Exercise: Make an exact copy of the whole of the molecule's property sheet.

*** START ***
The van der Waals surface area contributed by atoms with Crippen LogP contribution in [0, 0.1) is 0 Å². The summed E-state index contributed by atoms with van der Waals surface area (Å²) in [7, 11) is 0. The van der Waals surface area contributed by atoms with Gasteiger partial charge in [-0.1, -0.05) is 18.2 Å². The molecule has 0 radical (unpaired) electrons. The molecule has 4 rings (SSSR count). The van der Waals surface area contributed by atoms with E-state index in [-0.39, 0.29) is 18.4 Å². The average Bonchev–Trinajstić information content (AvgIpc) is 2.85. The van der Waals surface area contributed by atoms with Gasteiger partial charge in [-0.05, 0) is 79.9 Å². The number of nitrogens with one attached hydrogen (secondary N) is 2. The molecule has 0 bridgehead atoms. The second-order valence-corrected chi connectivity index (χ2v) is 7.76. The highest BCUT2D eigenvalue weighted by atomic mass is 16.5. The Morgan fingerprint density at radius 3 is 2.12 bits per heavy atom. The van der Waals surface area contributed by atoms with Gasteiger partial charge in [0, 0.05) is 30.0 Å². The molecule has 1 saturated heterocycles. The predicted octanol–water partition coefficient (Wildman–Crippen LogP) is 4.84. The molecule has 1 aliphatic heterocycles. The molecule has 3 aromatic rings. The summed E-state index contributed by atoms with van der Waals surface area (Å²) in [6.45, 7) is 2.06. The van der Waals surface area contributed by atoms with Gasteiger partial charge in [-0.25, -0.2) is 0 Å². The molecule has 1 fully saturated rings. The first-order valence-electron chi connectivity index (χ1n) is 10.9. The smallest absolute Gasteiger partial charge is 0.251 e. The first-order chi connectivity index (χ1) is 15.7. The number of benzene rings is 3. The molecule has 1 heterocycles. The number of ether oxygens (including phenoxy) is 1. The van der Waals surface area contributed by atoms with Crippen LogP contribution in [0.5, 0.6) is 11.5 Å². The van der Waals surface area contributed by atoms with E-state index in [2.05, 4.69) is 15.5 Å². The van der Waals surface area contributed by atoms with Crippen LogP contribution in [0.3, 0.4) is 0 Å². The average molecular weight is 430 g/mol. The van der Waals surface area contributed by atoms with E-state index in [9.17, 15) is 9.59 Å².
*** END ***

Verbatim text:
The van der Waals surface area contributed by atoms with Crippen LogP contribution in [0, 0.1) is 0 Å². The summed E-state index contributed by atoms with van der Waals surface area (Å²) in [7, 11) is 0. The van der Waals surface area contributed by atoms with Gasteiger partial charge in [-0.1, -0.05) is 18.2 Å². The molecule has 0 radical (unpaired) electrons. The molecule has 4 rings (SSSR count). The van der Waals surface area contributed by atoms with E-state index in [-0.39, 0.29) is 18.4 Å². The average Bonchev–Trinajstić information content (AvgIpc) is 2.85. The van der Waals surface area contributed by atoms with Gasteiger partial charge in [-0.05, 0) is 79.9 Å². The number of nitrogens with one attached hydrogen (secondary N) is 2. The molecule has 0 bridgehead atoms. The second-order valence-corrected chi connectivity index (χ2v) is 7.76. The highest BCUT2D eigenvalue weighted by atomic mass is 16.5. The Morgan fingerprint density at radius 3 is 2.12 bits per heavy atom. The van der Waals surface area contributed by atoms with Gasteiger partial charge in [0, 0.05) is 30.0 Å². The molecule has 1 saturated heterocycles. The predicted octanol–water partition coefficient (Wildman–Crippen LogP) is 4.84. The molecule has 1 aliphatic heterocycles. The molecule has 3 aromatic rings. The summed E-state index contributed by atoms with van der Waals surface area (Å²) in [6.45, 7) is 2.06. The van der Waals surface area contributed by atoms with Gasteiger partial charge in [-0.25, -0.2) is 0 Å². The molecule has 1 fully saturated rings. The first-order valence-electron chi connectivity index (χ1n) is 10.9. The smallest absolute Gasteiger partial charge is 0.251 e. The first-order chi connectivity index (χ1) is 15.7. The number of benzene rings is 3. The molecule has 1 heterocycles. The number of ether oxygens (including phenoxy) is 1. The van der Waals surface area contributed by atoms with Crippen LogP contribution in [0.5, 0.6) is 11.5 Å². The van der Waals surface area contributed by atoms with E-state index in [2.05, 4.69) is 15.5 Å². The van der Waals surface area contributed by atoms with Crippen LogP contribution in [0.3, 0.4) is 0 Å². The average molecular weight is 430 g/mol. The van der Waals surface area contributed by atoms with E-state index in [9.17, 15) is 9.59 Å².